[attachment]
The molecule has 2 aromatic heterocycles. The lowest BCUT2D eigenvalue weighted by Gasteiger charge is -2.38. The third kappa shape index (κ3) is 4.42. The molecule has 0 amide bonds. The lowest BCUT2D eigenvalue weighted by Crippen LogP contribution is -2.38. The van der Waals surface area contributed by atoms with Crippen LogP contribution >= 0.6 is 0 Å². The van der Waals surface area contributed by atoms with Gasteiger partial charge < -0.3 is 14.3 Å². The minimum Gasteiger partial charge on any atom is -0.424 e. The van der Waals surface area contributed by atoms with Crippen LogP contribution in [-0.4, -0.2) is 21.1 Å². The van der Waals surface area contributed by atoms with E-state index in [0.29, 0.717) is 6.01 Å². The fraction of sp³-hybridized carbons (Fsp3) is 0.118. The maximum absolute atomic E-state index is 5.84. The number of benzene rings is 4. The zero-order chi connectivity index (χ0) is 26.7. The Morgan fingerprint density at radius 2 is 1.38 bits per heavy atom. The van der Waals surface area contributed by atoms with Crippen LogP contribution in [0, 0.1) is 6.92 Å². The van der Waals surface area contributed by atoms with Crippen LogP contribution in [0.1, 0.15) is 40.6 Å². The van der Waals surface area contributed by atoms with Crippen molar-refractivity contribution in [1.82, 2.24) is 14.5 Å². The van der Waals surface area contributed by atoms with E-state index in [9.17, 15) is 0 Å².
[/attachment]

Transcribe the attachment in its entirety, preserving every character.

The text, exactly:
The molecule has 2 aromatic heterocycles. The lowest BCUT2D eigenvalue weighted by Gasteiger charge is -2.38. The third kappa shape index (κ3) is 4.42. The molecule has 0 amide bonds. The lowest BCUT2D eigenvalue weighted by Crippen LogP contribution is -2.38. The van der Waals surface area contributed by atoms with Crippen LogP contribution >= 0.6 is 0 Å². The van der Waals surface area contributed by atoms with Gasteiger partial charge < -0.3 is 14.3 Å². The minimum Gasteiger partial charge on any atom is -0.424 e. The van der Waals surface area contributed by atoms with Crippen LogP contribution in [-0.4, -0.2) is 21.1 Å². The van der Waals surface area contributed by atoms with E-state index in [0.29, 0.717) is 6.01 Å². The fraction of sp³-hybridized carbons (Fsp3) is 0.118. The maximum absolute atomic E-state index is 5.84. The number of benzene rings is 4. The zero-order chi connectivity index (χ0) is 26.7. The Morgan fingerprint density at radius 2 is 1.38 bits per heavy atom. The van der Waals surface area contributed by atoms with Crippen LogP contribution in [0, 0.1) is 6.92 Å². The van der Waals surface area contributed by atoms with Crippen LogP contribution in [0.1, 0.15) is 40.6 Å². The van der Waals surface area contributed by atoms with Crippen molar-refractivity contribution in [1.82, 2.24) is 14.5 Å². The van der Waals surface area contributed by atoms with E-state index in [9.17, 15) is 0 Å².